So score one for the Witness's scholarship.  (Too bad they can't seem to get the rest of their house in order.)

Friday, November 10, 2017

Battling racism in a free society

A week ago I wrote a tiny, almost throwaway, article entitled, "Racism is Alive and Well in America."  It was more of a spur-of-the-moment reaction to John Kelly's egregious and historically ignorant attempt at Confederate apologetics, which culminated in (but did not start with) his now infamous quote that the American Civil War was a result of an "the lack of an ability to compromise."

That post spawned a substantial comment thread, in which Peter Donis wrote:
"Apologists for slavery" is not the same as "racism". Slavery is an action, that is outlawed now; it's perfectly reasonable to say that apologists for an action that is outlawed should not be tolerated. But racism is not illegal, and it's not an action, it's a belief: the law can't control what people believe, and expecting it to is unreasonable. So is not tolerating it, as a belief: in any free country, people are going to have all kinds of offensive beliefs. That's the price we pay for having a free country. 
*Actions* that violate people's rights are a different matter: the Lousiana judge's action was clearly wrong and he should be at the very least censured for it. But not because it was "racist": because it clearly denied a citizen the equal protection of the laws, which is guaranteed to him by the Fourteenth Amendment. That's all that should need to be said.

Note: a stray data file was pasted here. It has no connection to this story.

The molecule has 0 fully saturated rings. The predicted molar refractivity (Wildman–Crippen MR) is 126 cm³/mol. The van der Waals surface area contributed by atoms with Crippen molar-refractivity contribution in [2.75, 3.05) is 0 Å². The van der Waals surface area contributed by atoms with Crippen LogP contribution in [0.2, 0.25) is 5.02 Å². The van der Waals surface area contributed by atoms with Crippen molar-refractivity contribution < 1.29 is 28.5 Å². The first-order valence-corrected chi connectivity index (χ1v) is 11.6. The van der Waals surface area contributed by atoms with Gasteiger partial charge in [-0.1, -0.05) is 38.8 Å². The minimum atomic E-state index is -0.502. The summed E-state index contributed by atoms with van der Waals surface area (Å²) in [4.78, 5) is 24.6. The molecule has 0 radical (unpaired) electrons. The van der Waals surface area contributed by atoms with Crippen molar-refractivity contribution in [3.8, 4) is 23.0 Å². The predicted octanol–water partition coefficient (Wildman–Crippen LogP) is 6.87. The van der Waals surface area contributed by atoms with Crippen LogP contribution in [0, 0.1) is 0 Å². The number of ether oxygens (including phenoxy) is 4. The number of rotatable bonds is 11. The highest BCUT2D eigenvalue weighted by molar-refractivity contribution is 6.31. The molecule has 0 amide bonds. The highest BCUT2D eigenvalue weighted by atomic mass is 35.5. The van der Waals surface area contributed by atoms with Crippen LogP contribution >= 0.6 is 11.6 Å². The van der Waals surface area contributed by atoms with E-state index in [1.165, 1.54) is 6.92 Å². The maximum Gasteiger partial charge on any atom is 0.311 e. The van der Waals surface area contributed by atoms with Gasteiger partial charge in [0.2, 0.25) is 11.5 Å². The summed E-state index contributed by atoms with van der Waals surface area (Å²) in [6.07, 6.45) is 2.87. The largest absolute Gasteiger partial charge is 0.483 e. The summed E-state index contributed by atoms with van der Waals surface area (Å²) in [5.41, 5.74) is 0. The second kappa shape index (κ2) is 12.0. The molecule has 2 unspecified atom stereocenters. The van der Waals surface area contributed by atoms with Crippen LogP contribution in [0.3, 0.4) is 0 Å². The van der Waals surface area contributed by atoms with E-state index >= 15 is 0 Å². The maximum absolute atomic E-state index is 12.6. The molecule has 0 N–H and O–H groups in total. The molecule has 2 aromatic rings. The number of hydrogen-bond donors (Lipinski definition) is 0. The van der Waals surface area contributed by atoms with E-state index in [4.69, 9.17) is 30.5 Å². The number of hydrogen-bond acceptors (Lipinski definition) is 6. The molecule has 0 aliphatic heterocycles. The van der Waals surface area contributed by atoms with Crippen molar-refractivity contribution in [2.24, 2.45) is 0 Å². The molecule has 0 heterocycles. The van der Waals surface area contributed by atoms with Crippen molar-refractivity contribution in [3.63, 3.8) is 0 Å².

Yes, it's true that racism is a belief and not an action.  But it is a belief that often results in action, and the actions it produces usually end up depriving dark-skinned people of their rights.  I think that's a serious problem.  But as Peter correctly observes, you can't regulate belief in a free society.  So what to do?

Simply relying on the law is not enough.  The 14th amendment has been in force for nearly 150 years, and in that time we've had Jim Crow, Brown v. Board, Loving v. Virginia, the Civil Rights Act (two of them!), and the Voting Rights Act.  We've had George Wallace proudly proclaiming "segregation now, segregation tomorrow, segregation forever."  We've had lynchings and the rise of the KKK.  We've had Emmet Till and Rodney King and Terence Crutcher and Michael Brown and Sandra Bland and Freddie Gray and Tamir Rice and Trayvon Martin.  

Seriously, do you believe that Rene Boucher would have been charged with a misdemeanor for an assault on a U.S. senator resulting in six broken ribs if he had not been a rich white dude?

The law is not enough.  And it cannot be enough in a free society.  In a free society, people are free to be bigots.  Racists are correct when they say that the road to tyranny is paved with government mandates.  But if the law is not enough, what else is there?

Shame.  The most effective way to eliminate a destructive behavior from society is not to make it illegal, it is to make it unfashionable.  We wrote alchohol prohibition into the Constitution and it was an unmitigated disaster (a lesson Jeff Sessions seems to have forgotten).  But tobacco use has plummeted 60% in 50 years despite remaining legal.  Smoking is just not cool any more.